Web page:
In terms of Baitcaster vs. spinning reel casting distance, Baitcasters have a longer casting range, but the ease of casting a spinning reel lets you max out the length, also getting good distances. 

We’re going to break this down in terms of each type and when you should use one over the other.

Baitcaster vs Spinning Reel


Baitcaster Reel

Baitcaster reels sit on top of the reel, and the spool lines up with the multiple rings so that the line goes straight down the rod. These reels are best with braid, fluorocarbon, and monofilament lines.

A major difference when Baitcasting (fishing with a Baitcaster reel) is that the spool moves as you cast your line. You have to keep the spool under control. Otherwise, the line moves faster than the speed of your cast, resulting in a knotted mess called backlash or bird’s nest. 

It takes an experienced angler to maneuver their thumb into position to control and stop the line to travel at the proper speed.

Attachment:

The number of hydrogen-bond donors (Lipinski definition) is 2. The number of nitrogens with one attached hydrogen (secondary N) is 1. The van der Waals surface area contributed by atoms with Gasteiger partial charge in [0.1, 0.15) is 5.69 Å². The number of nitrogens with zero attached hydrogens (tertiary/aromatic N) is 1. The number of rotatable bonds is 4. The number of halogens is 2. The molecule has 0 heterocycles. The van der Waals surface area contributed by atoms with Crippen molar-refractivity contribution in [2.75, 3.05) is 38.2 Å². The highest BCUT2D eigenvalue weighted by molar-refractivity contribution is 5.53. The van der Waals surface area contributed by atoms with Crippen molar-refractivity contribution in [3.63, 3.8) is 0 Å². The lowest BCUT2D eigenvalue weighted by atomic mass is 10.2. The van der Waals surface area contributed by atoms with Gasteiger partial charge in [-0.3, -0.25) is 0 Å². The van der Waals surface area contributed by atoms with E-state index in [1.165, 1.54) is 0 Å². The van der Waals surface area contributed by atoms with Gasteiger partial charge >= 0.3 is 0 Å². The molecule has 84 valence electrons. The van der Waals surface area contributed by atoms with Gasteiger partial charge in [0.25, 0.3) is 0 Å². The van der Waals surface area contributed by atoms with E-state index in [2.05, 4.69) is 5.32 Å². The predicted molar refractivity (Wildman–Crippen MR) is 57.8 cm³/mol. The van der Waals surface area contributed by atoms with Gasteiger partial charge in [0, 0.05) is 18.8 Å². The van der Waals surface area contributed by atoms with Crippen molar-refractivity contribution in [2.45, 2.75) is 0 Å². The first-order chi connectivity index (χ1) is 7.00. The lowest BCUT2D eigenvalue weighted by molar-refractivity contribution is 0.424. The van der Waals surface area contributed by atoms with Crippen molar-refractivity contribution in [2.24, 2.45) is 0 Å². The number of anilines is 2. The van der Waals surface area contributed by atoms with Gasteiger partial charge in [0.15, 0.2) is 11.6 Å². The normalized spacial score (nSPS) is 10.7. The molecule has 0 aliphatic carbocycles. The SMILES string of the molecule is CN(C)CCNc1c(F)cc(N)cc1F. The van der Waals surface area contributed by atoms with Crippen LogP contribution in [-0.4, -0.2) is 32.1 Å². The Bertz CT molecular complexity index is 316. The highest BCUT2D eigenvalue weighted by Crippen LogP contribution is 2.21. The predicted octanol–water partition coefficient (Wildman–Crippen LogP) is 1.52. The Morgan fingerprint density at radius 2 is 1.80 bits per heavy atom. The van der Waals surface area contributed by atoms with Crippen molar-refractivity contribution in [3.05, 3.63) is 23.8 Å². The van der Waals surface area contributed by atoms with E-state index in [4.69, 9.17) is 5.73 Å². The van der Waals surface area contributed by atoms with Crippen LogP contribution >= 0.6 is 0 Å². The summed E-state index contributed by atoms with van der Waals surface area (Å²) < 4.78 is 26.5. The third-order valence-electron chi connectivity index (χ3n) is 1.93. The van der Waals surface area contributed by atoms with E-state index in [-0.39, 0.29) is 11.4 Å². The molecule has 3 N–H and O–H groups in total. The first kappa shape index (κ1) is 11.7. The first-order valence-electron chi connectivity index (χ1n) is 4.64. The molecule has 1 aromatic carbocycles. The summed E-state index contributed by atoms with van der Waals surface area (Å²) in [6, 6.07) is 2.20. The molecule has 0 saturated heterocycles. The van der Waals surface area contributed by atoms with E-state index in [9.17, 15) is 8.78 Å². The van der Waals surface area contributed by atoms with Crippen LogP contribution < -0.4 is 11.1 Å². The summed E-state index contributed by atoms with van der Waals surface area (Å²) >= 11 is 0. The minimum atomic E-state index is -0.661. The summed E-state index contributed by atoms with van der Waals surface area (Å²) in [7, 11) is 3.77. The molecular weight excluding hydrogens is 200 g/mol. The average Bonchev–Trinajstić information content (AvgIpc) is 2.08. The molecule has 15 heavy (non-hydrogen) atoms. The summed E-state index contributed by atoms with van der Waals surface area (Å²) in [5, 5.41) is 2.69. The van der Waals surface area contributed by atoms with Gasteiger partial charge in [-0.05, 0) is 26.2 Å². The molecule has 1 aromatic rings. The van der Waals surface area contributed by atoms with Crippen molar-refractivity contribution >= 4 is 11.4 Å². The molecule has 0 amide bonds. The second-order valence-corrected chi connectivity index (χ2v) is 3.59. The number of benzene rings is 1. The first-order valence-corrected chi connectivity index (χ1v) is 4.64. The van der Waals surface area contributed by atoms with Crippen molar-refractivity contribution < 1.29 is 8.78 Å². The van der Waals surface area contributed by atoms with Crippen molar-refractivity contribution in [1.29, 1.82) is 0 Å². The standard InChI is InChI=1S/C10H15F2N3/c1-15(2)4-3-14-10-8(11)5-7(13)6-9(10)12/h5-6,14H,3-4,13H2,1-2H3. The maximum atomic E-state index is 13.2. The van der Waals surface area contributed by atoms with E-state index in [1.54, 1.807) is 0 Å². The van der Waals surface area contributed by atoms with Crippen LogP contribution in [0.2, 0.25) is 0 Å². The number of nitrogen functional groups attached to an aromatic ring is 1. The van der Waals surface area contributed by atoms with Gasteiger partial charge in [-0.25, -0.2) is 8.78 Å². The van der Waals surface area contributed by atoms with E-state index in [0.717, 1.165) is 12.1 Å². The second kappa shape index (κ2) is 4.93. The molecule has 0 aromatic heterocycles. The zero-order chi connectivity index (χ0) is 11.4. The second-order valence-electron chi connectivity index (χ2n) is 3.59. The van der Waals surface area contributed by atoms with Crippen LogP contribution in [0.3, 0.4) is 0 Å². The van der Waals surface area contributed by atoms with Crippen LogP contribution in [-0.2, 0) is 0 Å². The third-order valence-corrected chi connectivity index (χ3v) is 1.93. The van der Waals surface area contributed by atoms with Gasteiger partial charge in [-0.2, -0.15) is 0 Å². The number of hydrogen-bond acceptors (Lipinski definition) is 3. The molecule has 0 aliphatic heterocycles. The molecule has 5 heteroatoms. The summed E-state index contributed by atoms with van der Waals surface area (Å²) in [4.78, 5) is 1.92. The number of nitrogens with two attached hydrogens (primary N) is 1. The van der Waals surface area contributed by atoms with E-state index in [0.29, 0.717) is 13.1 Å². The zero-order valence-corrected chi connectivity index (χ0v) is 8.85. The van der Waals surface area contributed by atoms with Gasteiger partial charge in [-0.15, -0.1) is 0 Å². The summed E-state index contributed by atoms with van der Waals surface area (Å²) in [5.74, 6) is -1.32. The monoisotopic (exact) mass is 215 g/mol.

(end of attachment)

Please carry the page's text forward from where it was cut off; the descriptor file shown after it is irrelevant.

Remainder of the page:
You hold the rod and cast with your dominant hand; then, when reeling in the cast, the dominant hand works the reel while holding the rod in your non-dominant hand.

Baitcaster reels are harder to use and require a decent amount of experience to cast properly. However, if one can master the art of baitcasting, then it will be the favorite option every time.

Baitcaster Advantages

  • Durable
  • Holds heavier line, lures, and fish 
  • Lightweight
  • Better control and precision of distance

Baitcaster Disadvantages

  • Expensive
  • Requires experience 
  • Frequent backlashing
  • Harder to learn

When to Use

You can use Baitcasters for a variety of fishing conditions: